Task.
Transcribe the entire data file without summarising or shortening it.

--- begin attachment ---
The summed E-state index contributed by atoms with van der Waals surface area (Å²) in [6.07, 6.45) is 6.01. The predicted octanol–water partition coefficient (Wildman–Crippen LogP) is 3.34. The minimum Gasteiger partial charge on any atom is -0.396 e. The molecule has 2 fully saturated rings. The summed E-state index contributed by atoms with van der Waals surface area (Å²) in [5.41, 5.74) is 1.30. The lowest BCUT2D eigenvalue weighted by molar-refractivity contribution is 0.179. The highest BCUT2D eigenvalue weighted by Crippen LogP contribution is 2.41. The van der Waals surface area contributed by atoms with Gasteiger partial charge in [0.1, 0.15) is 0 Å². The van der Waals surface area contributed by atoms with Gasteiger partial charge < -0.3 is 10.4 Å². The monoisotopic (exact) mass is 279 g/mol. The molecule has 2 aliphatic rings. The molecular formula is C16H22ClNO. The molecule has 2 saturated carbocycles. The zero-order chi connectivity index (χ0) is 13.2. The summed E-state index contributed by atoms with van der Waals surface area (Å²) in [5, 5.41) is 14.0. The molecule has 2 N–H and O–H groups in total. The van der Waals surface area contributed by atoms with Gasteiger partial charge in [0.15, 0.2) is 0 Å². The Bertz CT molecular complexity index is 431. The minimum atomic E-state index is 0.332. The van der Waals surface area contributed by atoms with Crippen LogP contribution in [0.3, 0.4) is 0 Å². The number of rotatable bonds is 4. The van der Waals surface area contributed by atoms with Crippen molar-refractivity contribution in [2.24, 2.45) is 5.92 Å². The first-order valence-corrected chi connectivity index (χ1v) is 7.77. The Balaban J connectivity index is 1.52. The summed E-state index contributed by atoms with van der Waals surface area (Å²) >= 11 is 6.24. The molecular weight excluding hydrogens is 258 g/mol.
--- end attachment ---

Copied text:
The summed E-state index contributed by atoms with van der Waals surface area (Å²) in [6.07, 6.45) is 6.01. The predicted octanol–water partition coefficient (Wildman–Crippen LogP) is 3.34. The minimum Gasteiger partial charge on any atom is -0.396 e. The molecule has 2 fully saturated rings. The summed E-state index contributed by atoms with van der Waals surface area (Å²) in [5.41, 5.74) is 1.30. The lowest BCUT2D eigenvalue weighted by molar-refractivity contribution is 0.179. The highest BCUT2D eigenvalue weighted by Crippen LogP contribution is 2.41. The van der Waals surface area contributed by atoms with Gasteiger partial charge in [0.1, 0.15) is 0 Å². The van der Waals surface area contributed by atoms with Gasteiger partial charge < -0.3 is 10.4 Å². The monoisotopic (exact) mass is 279 g/mol. The molecule has 2 aliphatic rings. The molecular formula is C16H22ClNO. The molecule has 2 saturated carbocycles. The zero-order chi connectivity index (χ0) is 13.2. The summed E-state index contributed by atoms with van der Waals surface area (Å²) in [5, 5.41) is 14.0. The molecule has 2 N–H and O–H groups in total. The van der Waals surface area contributed by atoms with Gasteiger partial charge in [0.15, 0.2) is 0 Å². The Bertz CT molecular complexity index is 431. The minimum atomic E-state index is 0.332. The van der Waals surface area contributed by atoms with Crippen LogP contribution in [0.3, 0.4) is 0 Å². The number of rotatable bonds is 4. The van der Waals surface area contributed by atoms with Crippen molar-refractivity contribution in [2.24, 2.45) is 5.92 Å². The first-order valence-corrected chi connectivity index (χ1v) is 7.77. The Balaban J connectivity index is 1.52. The summed E-state index contributed by atoms with van der Waals surface area (Å²) >= 11 is 6.24. The molecular weight excluding hydrogens is 258 g/mol.